Perceptual inhibition is associated with sensory integration in standing postural control among older adults

J Gerontol B Psychol Sci Soc Sci. 2009 Sep;64(5):569-76. doi: 10.1093/geronb/gbp060. Epub 2009 Jul 17.

Abstract

In older adults, maintaining balance and processing information typically interfere with each other, suggesting that executive functions may be engaged for both. We investigated associations between measures of inhibitory processes and standing postural control in healthy young and older adults. Perceptual and motor inhibition was measured using a protocol adapted from Nassauer and Halperin (2003, Dissociation of perceptual and motor inhibition processes through the use of novel computerized conflict tasks. Journal of the International Neuropsychological Society, 9, 25-30). These measures were then correlated to postural sway during standing conditions that required resolving various levels of sensory conflict, for example, world-fixed versus sway-referenced floor and visual scene. In the older adults, perceptual inhibition was positively correlated with sway amplitude on a sway-referenced floor and with a fixed visual scene (r = .68, p < .001). Motor inhibition was not correlated with sway on either group. Perceptual inhibition may be a component of the sensory integration process important for maintaining balance in older adults.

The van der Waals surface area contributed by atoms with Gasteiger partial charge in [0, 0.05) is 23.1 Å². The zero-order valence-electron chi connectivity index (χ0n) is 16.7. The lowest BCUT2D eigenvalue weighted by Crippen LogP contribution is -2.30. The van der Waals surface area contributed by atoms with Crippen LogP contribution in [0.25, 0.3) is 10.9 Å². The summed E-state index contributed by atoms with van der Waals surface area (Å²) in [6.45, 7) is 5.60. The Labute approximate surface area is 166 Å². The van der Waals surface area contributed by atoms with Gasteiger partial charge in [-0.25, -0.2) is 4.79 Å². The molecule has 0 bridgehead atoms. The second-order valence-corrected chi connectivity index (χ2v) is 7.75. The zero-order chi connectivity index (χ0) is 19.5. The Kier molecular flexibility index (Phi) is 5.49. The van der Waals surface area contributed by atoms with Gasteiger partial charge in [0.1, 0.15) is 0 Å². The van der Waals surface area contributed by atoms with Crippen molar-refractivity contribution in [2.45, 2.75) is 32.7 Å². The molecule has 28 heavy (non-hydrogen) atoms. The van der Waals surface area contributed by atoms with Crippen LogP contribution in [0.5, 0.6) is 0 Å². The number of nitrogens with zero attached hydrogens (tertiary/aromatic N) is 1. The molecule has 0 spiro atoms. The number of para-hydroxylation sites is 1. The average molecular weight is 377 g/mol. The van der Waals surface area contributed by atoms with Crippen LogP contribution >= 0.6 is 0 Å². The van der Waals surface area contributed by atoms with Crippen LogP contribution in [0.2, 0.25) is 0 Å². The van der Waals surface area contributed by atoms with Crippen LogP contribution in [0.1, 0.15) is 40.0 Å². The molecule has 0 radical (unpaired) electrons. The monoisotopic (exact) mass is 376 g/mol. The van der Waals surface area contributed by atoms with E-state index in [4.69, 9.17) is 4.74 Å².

Publication types

  • Research Support, N.I.H., Extramural

MeSH terms

  • Adult
  • Aged
  • Aged, 80 and over
  • Aging / psychology*
  • Attention*
  • Conflict, Psychological
  • Discrimination Learning
  • Female
  • Functional Laterality
  • Humans
  • Inhibition, Psychological*
  • Male
  • Orientation*
  • Pattern Recognition, Visual*
  • Postural Balance*
  • Proprioception
  • Psychomotor Performance*
  • Reaction Time*
  • Statistics as Topic
  • Young Adult